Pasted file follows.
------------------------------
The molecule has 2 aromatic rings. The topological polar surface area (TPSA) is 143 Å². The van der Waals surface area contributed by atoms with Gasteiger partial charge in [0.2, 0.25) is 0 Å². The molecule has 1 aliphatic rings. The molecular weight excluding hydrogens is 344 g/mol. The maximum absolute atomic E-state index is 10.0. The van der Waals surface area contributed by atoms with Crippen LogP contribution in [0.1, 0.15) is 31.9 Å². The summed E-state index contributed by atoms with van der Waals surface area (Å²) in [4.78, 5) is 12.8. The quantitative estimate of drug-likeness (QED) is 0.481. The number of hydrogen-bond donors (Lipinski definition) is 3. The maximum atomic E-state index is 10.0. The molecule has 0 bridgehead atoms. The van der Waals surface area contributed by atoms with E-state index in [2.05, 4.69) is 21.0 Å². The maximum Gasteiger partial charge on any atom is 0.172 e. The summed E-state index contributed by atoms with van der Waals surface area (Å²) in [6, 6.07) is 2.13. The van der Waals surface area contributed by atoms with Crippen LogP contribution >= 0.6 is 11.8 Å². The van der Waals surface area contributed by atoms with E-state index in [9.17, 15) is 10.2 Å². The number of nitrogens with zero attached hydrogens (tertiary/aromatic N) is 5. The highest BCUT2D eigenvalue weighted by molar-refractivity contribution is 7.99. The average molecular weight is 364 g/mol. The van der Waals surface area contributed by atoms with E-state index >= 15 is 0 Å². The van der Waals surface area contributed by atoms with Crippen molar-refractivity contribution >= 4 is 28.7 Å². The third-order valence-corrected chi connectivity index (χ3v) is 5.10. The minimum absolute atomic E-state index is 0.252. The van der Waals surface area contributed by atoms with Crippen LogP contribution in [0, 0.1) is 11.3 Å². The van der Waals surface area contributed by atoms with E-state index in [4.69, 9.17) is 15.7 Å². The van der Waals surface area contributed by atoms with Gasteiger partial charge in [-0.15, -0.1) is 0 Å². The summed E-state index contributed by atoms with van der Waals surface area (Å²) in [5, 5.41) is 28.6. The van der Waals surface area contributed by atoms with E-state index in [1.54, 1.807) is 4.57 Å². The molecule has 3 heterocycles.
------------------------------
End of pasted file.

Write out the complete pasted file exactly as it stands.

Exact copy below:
The molecule has 2 aromatic rings. The topological polar surface area (TPSA) is 143 Å². The van der Waals surface area contributed by atoms with Gasteiger partial charge in [0.2, 0.25) is 0 Å². The molecule has 1 aliphatic rings. The molecular weight excluding hydrogens is 344 g/mol. The maximum absolute atomic E-state index is 10.0. The van der Waals surface area contributed by atoms with Crippen LogP contribution in [0.1, 0.15) is 31.9 Å². The summed E-state index contributed by atoms with van der Waals surface area (Å²) in [4.78, 5) is 12.8. The quantitative estimate of drug-likeness (QED) is 0.481. The number of hydrogen-bond donors (Lipinski definition) is 3. The maximum atomic E-state index is 10.0. The molecule has 0 bridgehead atoms. The van der Waals surface area contributed by atoms with E-state index in [2.05, 4.69) is 21.0 Å². The maximum Gasteiger partial charge on any atom is 0.172 e. The summed E-state index contributed by atoms with van der Waals surface area (Å²) in [6, 6.07) is 2.13. The van der Waals surface area contributed by atoms with Crippen LogP contribution >= 0.6 is 11.8 Å². The van der Waals surface area contributed by atoms with E-state index in [9.17, 15) is 10.2 Å². The number of nitrogens with zero attached hydrogens (tertiary/aromatic N) is 5. The highest BCUT2D eigenvalue weighted by molar-refractivity contribution is 7.99. The average molecular weight is 364 g/mol. The van der Waals surface area contributed by atoms with E-state index >= 15 is 0 Å². The van der Waals surface area contributed by atoms with Crippen molar-refractivity contribution >= 4 is 28.7 Å². The third-order valence-corrected chi connectivity index (χ3v) is 5.10. The minimum absolute atomic E-state index is 0.252. The van der Waals surface area contributed by atoms with Crippen LogP contribution in [0, 0.1) is 11.3 Å². The van der Waals surface area contributed by atoms with E-state index in [4.69, 9.17) is 15.7 Å². The van der Waals surface area contributed by atoms with Gasteiger partial charge in [-0.15, -0.1) is 0 Å². The summed E-state index contributed by atoms with van der Waals surface area (Å²) in [5, 5.41) is 28.6. The van der Waals surface area contributed by atoms with E-state index in [1.54, 1.807) is 4.57 Å². The molecule has 3 heterocycles.